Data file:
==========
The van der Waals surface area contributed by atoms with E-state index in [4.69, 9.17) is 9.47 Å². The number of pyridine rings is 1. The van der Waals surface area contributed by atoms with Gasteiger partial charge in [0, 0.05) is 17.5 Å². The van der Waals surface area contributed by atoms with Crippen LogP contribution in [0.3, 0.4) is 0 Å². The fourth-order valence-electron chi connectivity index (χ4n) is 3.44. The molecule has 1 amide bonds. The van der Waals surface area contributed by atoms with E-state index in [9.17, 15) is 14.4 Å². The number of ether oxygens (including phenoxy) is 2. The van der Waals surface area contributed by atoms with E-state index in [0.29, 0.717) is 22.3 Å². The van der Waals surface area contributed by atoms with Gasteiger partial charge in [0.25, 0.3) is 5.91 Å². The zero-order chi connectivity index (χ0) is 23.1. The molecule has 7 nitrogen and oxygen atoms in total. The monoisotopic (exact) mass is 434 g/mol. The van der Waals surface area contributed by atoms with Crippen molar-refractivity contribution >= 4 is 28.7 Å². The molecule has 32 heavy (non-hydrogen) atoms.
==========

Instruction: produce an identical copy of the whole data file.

The van der Waals surface area contributed by atoms with E-state index in [4.69, 9.17) is 9.47 Å². The number of pyridine rings is 1. The van der Waals surface area contributed by atoms with Gasteiger partial charge in [0, 0.05) is 17.5 Å². The van der Waals surface area contributed by atoms with Crippen LogP contribution in [0.3, 0.4) is 0 Å². The fourth-order valence-electron chi connectivity index (χ4n) is 3.44. The molecule has 1 amide bonds. The van der Waals surface area contributed by atoms with E-state index in [9.17, 15) is 14.4 Å². The number of ether oxygens (including phenoxy) is 2. The van der Waals surface area contributed by atoms with E-state index in [0.29, 0.717) is 22.3 Å². The van der Waals surface area contributed by atoms with Gasteiger partial charge in [0.25, 0.3) is 5.91 Å². The zero-order chi connectivity index (χ0) is 23.1. The molecule has 7 nitrogen and oxygen atoms in total. The monoisotopic (exact) mass is 434 g/mol. The van der Waals surface area contributed by atoms with Crippen molar-refractivity contribution >= 4 is 28.7 Å². The molecule has 32 heavy (non-hydrogen) atoms.